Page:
Statutory sick pay reform could boost the economy

Research has been conducted into reforming the UK’s 40-year-old statutory sick pay system with a claim that it could save the Exchequer £1.3billion.

 

Under the current system, workers on statutory sick pay (SSP) receive £99.35 a week. Around two million do not qualify for SSP because their earnings fall below the statutory requirements for SSP (£118 a week). The proposals put forward in a Statutory Sickness Support report suggest a holistic system that supports both employee and employee during periods of ill health.

 

The proposals look to:

  • Widen eligibility, so all workers are protected
  • Bring the rules up to date, to accommodate flexible working
  • Simplify calculation and administration for employers
  • Strengthen the safety net to reduce ‘income shocks’ and alleviate poverty.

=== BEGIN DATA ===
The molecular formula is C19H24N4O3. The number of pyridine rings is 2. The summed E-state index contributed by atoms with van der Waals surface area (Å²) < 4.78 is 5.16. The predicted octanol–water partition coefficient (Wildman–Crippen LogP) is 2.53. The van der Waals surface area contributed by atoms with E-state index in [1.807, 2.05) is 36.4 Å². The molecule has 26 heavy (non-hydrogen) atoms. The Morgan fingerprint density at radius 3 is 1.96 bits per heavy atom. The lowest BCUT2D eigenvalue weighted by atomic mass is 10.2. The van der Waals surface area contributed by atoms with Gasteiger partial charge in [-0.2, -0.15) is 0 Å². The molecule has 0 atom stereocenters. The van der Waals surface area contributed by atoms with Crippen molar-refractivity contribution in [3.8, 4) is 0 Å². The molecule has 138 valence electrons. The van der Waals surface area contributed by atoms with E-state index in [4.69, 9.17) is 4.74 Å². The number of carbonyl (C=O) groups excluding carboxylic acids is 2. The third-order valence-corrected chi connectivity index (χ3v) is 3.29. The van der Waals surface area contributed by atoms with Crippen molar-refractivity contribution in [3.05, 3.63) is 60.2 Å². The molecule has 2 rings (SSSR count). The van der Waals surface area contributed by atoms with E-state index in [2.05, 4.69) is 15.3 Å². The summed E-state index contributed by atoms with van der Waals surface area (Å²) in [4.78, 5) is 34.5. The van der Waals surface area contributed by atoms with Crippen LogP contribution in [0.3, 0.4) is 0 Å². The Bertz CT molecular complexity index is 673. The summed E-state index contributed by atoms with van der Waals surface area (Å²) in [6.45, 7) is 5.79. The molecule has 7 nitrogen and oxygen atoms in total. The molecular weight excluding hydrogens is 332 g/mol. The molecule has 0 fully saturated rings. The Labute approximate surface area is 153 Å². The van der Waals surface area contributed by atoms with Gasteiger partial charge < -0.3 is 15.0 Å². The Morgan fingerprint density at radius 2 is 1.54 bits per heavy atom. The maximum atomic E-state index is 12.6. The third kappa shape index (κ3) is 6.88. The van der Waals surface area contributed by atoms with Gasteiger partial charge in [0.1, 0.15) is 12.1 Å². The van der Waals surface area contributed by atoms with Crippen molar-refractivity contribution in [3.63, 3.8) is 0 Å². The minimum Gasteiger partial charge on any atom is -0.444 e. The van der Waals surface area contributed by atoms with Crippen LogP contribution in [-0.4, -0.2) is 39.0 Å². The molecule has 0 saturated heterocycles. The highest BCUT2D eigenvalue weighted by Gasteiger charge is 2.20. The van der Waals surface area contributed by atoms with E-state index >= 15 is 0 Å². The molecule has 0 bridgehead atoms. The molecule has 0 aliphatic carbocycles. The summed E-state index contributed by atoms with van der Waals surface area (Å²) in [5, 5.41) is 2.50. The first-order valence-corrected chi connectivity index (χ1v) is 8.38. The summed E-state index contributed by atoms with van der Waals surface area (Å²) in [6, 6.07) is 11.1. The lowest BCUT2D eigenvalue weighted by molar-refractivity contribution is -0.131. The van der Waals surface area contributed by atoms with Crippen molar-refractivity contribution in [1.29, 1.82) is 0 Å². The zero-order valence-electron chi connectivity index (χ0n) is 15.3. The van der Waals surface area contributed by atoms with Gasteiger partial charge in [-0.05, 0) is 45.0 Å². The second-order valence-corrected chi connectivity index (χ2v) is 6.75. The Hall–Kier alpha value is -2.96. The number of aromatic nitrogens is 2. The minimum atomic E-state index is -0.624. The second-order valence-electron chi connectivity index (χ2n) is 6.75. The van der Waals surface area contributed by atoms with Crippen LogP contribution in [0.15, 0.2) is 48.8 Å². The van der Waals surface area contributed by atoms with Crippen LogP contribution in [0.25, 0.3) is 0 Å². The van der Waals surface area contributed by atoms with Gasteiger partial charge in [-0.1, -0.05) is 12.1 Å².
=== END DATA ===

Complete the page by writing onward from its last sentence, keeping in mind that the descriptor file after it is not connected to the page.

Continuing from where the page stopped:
The reforms would also boost the average “replacement rate” (the part of the worker’s salary covered by SSP) from 28% to 63%. This would particularly benefit workers on lower salaries, offering them greater security and benefit, should they fall ill.

 

The report asks that the Government does more to support employers with guidance on how to manage ill health and sickness, including providing targeted guidance, introducing a conditional sick pay rebate for small businesses, and launching a £500 million fund to deliver a “shot in the arm” for SME investment in health at work. It is suggested that the outcome would be reduced sickness absence. According to the estimates used, ill health-related worklessness costs the economy £29billion in foregone tax and NI contributions and the proposed reforms could unlock billions in tax receipts and increased economic output.

 

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